Kindle Unlimited Payout Drops Below Half a Cent Per Page in October 2015

Kindle Unlimited Payout Drops Below Half a Cent Per Page in October 2015 Amazon Streaming eBooks The Kindle Unlimited payout for October was 0.4809 cents per page, and as you can see from the chart to the right that is the lowest payment Amazon has offered since switching to the new model in July.

Amazon has deliberately allowed the payment to drop over the past 3 months by arbitrarily choosing just how much to boost the monthly payment pool.

Edit: a reader argues in the comments that this post is inaccurate. I disagree, but for the sake of completeness here is the counterpoint he made:

The KU payout per real book page (imaging a printed book) is about one cent per page. The KU payout of about half a cent is per KU KENP page, which is a constructed “page” to account for differences in paging in various ereader devices, phones, tablets, etc. KENP pages run about twice the count of real book pages. Also consider the following: a printed mass-market 300 page paperback book will produce a royalty in trade publishing of about 50 cents a copy–which is about 0.17 cents per page, much less than the 1.00 cents per page of KU for the same book.

Don't forget: starting in November (this month), Amazon will adjust the payment based on the market where the subscriber is located. (I don't know exactly what that means, either, and Amazon has declined to provide specific details.)

Here's the running tally of monthly funding pools:

  • May 2014: $1.2 million
  • June 2014: $1.2 million
  • July: $2.5 million (Kindle Unlimited launches early in the month)
  • August: $4.7 million
  • September: $5 million
  • October: $5.5 million
  • November 2014: $6.5 million
  • December 2014: $7.25 million
  • January 2015 - $8.5 million
  • February 2015: $8 million
  • March 2015: $9.3 million
  • April 2015: $9.8 million
  • May 2015: $10.8 million
  • June 2015: $11.3 million
  • July 2015: $11.5 million
  • August 2015: $11.8 million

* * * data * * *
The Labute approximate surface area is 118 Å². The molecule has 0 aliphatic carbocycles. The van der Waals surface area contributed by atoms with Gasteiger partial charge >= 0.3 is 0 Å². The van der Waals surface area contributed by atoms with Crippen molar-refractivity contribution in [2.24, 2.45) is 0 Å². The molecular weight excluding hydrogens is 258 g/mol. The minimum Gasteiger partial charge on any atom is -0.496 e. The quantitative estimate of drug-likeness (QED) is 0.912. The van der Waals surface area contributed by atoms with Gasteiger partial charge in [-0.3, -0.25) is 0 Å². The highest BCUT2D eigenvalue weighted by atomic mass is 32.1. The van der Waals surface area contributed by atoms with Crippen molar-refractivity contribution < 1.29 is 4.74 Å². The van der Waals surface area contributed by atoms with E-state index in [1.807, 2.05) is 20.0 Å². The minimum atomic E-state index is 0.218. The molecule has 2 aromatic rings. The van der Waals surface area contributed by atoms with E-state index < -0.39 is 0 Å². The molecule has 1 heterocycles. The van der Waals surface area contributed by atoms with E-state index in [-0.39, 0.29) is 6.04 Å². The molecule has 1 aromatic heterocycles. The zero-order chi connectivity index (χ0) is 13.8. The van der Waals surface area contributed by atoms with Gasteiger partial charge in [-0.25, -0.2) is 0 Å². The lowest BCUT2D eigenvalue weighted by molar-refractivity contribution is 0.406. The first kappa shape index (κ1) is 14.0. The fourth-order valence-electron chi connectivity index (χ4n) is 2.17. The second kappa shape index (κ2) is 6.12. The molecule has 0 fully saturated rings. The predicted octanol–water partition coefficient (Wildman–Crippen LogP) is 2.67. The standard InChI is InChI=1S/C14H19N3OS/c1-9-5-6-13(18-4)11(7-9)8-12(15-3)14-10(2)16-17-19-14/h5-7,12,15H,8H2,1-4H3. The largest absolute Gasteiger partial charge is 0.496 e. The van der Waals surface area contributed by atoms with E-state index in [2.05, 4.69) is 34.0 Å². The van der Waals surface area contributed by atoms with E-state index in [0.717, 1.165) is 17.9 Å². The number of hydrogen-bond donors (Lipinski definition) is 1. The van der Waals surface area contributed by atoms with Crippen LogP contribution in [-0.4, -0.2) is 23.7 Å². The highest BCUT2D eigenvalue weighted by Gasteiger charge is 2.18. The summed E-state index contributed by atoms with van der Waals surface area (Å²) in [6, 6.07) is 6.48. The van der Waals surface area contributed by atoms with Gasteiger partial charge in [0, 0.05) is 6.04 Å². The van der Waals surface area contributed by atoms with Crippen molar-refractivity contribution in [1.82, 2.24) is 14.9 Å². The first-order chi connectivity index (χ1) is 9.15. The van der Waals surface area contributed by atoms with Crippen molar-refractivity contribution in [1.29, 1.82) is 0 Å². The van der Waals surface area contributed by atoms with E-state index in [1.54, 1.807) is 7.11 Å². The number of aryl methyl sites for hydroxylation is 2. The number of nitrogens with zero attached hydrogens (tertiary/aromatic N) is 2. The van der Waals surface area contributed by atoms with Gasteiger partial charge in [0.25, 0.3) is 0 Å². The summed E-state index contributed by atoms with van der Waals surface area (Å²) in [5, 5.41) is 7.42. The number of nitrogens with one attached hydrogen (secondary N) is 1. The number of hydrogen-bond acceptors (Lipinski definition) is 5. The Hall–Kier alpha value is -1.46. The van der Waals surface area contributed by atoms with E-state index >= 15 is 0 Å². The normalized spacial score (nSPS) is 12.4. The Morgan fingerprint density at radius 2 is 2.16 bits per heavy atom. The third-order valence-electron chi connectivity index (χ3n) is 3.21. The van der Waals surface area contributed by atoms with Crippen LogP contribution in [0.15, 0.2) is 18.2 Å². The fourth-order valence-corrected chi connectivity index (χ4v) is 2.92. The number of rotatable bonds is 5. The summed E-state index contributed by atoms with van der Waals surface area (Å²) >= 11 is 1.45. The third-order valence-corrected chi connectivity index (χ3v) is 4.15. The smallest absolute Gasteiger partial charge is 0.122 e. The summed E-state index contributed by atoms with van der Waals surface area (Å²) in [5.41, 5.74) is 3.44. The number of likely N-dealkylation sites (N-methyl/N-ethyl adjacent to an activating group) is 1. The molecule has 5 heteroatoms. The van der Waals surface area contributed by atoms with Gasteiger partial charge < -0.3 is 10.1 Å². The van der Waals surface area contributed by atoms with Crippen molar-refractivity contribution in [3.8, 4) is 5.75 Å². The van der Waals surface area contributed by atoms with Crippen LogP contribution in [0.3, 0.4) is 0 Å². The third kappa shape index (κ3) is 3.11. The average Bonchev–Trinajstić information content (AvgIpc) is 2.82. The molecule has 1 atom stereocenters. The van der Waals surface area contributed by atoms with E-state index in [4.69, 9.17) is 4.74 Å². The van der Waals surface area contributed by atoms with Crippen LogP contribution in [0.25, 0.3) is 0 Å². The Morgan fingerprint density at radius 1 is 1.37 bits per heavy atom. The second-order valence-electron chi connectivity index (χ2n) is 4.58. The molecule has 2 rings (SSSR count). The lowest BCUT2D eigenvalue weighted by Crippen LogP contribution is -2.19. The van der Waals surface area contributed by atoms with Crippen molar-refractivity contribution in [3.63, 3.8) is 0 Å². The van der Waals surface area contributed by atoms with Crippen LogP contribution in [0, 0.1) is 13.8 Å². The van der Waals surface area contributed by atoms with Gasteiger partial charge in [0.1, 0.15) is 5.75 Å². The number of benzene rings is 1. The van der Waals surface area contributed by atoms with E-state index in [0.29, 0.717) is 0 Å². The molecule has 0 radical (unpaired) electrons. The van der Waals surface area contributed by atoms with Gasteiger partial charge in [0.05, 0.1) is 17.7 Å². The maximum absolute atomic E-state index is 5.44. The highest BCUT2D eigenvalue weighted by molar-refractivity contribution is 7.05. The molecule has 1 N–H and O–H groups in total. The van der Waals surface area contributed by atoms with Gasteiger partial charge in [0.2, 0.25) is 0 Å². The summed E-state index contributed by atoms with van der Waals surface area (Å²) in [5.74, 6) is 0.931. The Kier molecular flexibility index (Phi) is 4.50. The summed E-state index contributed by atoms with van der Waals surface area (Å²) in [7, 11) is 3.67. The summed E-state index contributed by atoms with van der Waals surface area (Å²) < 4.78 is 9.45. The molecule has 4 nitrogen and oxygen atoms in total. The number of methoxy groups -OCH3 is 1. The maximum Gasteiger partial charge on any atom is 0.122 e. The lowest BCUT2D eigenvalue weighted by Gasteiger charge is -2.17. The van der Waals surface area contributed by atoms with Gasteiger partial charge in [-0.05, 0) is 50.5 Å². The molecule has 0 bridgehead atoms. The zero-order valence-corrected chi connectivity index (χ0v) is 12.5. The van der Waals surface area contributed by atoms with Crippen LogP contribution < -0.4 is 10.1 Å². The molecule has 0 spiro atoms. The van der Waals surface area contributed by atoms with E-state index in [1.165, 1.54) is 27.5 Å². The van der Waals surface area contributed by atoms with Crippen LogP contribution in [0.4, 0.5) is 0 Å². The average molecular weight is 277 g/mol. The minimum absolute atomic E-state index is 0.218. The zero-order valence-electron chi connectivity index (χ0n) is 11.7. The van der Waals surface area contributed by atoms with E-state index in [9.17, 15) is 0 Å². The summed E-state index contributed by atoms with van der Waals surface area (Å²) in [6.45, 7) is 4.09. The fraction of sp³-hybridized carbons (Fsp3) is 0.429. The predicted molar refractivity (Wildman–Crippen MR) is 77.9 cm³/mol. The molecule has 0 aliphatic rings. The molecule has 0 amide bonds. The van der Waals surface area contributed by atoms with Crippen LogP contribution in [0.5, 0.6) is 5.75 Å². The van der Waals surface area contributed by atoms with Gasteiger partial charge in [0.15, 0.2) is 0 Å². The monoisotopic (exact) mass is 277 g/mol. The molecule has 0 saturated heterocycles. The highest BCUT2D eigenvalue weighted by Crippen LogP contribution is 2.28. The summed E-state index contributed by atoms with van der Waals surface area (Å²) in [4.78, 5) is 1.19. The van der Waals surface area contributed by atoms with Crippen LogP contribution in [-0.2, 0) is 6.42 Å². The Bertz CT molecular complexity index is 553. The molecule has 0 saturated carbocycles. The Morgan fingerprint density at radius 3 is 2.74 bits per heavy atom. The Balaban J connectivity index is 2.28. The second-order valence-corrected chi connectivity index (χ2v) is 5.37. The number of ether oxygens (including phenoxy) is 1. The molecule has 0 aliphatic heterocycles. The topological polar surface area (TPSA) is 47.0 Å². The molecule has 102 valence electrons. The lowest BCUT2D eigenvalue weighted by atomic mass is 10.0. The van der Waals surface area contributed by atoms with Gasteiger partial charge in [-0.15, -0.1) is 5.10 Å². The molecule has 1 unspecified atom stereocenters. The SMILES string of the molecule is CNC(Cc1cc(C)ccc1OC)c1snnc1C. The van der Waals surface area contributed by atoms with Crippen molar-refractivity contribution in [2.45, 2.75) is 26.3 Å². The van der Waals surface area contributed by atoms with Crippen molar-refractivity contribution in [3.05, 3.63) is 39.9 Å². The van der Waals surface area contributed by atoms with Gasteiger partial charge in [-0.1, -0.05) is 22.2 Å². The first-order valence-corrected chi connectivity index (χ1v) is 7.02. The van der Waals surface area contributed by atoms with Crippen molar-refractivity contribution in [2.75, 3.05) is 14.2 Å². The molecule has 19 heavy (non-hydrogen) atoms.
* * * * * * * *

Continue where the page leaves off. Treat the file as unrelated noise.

• September 2015: $12 million
  • October 2015: $12.4 million

Thanks, Morris!

image  by 401(K) 2013

Nate Hoffelder

View posts by Nate Hoffelder
Nate Hoffelder is the founder and editor of The Digital Reader: He's here to chew bubble gum and fix broken websites, and he is all out of bubble gum. He has been blogging about indie authors since 2010 while learning new tech skills at the drop of a hat. He fixes author sites, and shares what he learns on The Digital Reader's blog. In his spare time, he fosters dogs for A Forever Home, a local rescue group.

13 Comments

  1. Daniel Vian15 November, 2015

    For people not on the inside, the headline and article are misleading. The KU payout per real book page (imaging a printed book) is about one cent per page. The KU payout of about half a cent is per KU KENP page, which is a constructed “page” to account for differences in paging in various ereader devices, phones, tablets, etc. KENP pages run about twice the count of real book pages. Also consider the following: a printed mass-market 300 page paperback book will produce a royalty in trade publishing of about 50 cents a copy–which is about 0.17 cents per page, much less than the 1.00 cents per page of KU for the same book.

    Reply
    1. Nate Hoffelder15 November, 2015

      Daniel, I don’t think the post or title is inaccurate. Even for print books, a page size is not a standard size. It varies significantly.

      But hey, if additional detail will improve the post I am happy to add it. So thanks!

      Reply